10.4.5.1.3. Once property had been offered to God, priests discouraged anyone from withdrawing it from Corban in order to return it to human use. According to Josephus, priests required fifty shekels from a man, and thirty from a woman, to cancel Corban (Ant. 4.73). The practice of Corban resulted in egregious casuistry by annulling a moral commandment of the Torah (honor of parents) by a ritual practice of the oral tradition (Corban). A concrete and unambiguous moral good, "' Honor your father and mother," is not simply thereby nullified but actually reversed by forbidding a child to do "' anything for his father or mother.'" Edwards Jr., James R. (2009-10-05). The Gospel according to Mark (Pillar New Testament Commentary) (Kindle Locations 4031-4035). Eerdmans Publishing Co - A. Kindle Edition.

10.4.5.1.4. “Corban” was a dedicatory formula used in setting aside property for God and barred one from gaining profit from it. It only expressed an intention to give property and not its actual disposal. From Jesus’ point of view, the command from the Decalogue to honor parents soars above the command to honor vows. The Pharisees’ tradition turned the law on its head by insisting that the sanctity of the vow superseded the parents’ right to support. 11 The son can say to his parents that he cannot offer them any help because he has dedicated to God everything that could help them. He could claim that doing so would be a sin against God. Garland, David E. (2011-03-01). Mark (The NIV Application Commentary Book 2) (p. 274). Zondervan. Kindle Edition.

10.4.5.2. One cannot elude God’s commands by resorting to shrewd legal loopholes. Jesus exposes these sticklers for the law as more interested in legal niceties than the requirement of love, more devoted to unwritten traditions than the written law, and more concerned with property than care of one’s parents. Garland, David E. (2011-03-01). Mark (The NIV Application Commentary Book 2) (p. 274). Zondervan. Kindle Edition.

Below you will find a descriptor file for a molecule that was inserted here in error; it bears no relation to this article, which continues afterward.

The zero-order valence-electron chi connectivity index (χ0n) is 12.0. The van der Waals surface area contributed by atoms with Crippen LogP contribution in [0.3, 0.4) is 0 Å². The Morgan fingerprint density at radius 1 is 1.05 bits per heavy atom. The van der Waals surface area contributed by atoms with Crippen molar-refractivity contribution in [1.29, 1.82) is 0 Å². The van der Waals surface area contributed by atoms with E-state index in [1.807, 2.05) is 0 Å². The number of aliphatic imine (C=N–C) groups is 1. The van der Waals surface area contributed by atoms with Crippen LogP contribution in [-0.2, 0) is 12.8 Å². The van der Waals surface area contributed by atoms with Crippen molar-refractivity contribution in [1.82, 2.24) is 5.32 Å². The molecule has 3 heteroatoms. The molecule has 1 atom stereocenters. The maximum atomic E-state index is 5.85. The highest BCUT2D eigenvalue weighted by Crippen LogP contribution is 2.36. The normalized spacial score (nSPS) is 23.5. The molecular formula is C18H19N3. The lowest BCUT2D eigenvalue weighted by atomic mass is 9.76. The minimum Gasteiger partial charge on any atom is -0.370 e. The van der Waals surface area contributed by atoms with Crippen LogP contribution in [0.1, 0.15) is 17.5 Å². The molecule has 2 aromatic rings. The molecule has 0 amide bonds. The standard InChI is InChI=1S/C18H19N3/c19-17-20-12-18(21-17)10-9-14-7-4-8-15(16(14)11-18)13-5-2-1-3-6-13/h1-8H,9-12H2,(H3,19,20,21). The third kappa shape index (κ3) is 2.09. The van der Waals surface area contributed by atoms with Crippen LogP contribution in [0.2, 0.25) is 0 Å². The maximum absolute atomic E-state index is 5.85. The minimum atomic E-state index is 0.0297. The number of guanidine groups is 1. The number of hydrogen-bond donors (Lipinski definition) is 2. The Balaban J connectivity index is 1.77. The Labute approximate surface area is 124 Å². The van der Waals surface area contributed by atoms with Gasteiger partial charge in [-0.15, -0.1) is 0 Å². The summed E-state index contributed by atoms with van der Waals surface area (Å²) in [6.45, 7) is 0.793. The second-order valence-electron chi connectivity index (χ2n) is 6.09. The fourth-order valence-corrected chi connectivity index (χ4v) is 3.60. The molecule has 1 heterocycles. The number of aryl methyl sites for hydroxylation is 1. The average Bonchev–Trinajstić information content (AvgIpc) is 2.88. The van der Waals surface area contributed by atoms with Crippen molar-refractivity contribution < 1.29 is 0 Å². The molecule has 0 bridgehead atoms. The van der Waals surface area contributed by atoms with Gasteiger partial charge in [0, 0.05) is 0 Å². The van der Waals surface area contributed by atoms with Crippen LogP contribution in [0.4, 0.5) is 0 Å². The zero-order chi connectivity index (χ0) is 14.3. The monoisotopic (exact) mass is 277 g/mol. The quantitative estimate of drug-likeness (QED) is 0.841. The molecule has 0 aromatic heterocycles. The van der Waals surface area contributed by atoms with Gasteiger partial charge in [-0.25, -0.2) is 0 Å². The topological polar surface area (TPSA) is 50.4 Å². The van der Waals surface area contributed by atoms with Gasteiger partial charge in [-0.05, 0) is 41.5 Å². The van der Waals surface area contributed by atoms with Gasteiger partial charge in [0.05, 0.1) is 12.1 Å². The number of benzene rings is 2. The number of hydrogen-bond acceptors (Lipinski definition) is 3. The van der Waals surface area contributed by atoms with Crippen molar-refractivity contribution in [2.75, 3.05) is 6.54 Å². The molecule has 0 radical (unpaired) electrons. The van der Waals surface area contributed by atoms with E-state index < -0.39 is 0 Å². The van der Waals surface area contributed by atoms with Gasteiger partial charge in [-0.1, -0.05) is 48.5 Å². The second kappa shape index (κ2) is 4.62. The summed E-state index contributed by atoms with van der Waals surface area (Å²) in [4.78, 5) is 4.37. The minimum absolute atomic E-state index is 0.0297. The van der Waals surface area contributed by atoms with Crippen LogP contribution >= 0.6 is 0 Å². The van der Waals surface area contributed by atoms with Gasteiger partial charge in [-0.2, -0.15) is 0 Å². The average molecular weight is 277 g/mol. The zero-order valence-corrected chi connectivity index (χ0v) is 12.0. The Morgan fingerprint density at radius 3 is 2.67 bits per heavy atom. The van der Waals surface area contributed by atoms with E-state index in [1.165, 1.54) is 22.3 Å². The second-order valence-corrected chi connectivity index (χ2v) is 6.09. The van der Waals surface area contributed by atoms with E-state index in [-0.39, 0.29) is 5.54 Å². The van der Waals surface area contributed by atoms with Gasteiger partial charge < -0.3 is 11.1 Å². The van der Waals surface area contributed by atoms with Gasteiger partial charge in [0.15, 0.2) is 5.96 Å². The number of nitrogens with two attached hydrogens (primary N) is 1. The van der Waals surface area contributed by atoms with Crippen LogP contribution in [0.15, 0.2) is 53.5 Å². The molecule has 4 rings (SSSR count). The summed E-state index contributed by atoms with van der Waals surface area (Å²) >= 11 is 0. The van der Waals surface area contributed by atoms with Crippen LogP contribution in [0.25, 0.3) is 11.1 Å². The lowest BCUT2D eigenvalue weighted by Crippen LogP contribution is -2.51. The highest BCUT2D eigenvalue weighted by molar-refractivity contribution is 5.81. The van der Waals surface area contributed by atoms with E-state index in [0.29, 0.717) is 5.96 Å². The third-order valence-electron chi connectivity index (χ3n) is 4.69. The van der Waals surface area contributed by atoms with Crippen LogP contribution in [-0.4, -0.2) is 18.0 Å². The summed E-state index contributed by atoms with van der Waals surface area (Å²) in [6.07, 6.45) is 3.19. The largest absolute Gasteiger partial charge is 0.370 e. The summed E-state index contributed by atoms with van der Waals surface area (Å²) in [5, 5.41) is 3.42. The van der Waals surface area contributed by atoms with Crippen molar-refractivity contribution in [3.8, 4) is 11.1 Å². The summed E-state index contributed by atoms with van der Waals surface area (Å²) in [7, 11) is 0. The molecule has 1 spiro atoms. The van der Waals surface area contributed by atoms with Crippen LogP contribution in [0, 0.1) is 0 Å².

10.5. CONTRAST HERE - it's not their lack of commitment, but their over commitment to the ORAL TRADITION

10.5.1. On the contrary, it was their commitment to the oral tradition — and Jesus' equal commitment to recovering the intent of the written law — that made their differences so earnest. Edwards Jr., James R. (2009-10-05). The Gospel according to Mark (Pillar New Testament Commentary) (Kindle Locations 4005-4006). Eerdmans Publishing Co - A. Kindle Edition.

10.5.2. Thus you see the theme of the kingdom, ethnic jew coming!

11. Illustrations

11.1. As Pelikan astutely puts it: “Tradition is the living faith of the dead, traditionalism is the dead faith of the living.” Garland, David E. (2011-03-01). Mark (The NIV Application Commentary Book 2) (p. 277). Zondervan. Kindle Edition.

11.2. There’s a Graham Greene novel about war in Indochina. Two men, Fowler and Pyle, are working in the underground. At one point, Fowler has to kill Pyle, even though he’s his best friend, and he does, and he’s racked up with guilt. He says, “If there was just somebody to whom I could go and say, ‘I’m sorry …’ ” There is. Don’t be squeamish. Be careful you don’t feel defiled when you’re just going against the ruling of the elders, but if you have been, there is a sweet, oblivious antidote, the blood of Jesus. Let’s pray. Keller, T. J. (2013). The Timothy Keller Sermon Archive. New York City: Redeemer Presbyterian Church.

12. Conclusion

12.1. Article --- how we see things and overlook things!

12.1.1. http://kristof.blogs.nytimes.com/2015/07/30/my-father-apartheid-trailblazer-and-domestic-abuser/?_r=0

12.2. The Pharisees believed that others would know they were God’s people by their purity: washing hands, cups, pots, eating kosher, keeping the Sabbath. Paul understood the tenor of Jesus’ teaching when he asserted: “For the kingdom of God is not a matter of eating and drinking, but of righteousness, peace and joy in the Holy Spirit” (Rom. 14: 17). Garland, David E. (2011-03-01). Mark (The NIV Application Commentary Book 2) (p. 285). Zondervan. Kindle Edition.

12.3. NOTE: Jesus does not abandone the lines of clean and unclean. He does not say - it does not matter. We're all sinners so it doesn't matter.

12.3.1. His point is to truly pinpoint uncleanness. He cleary condemns these sins.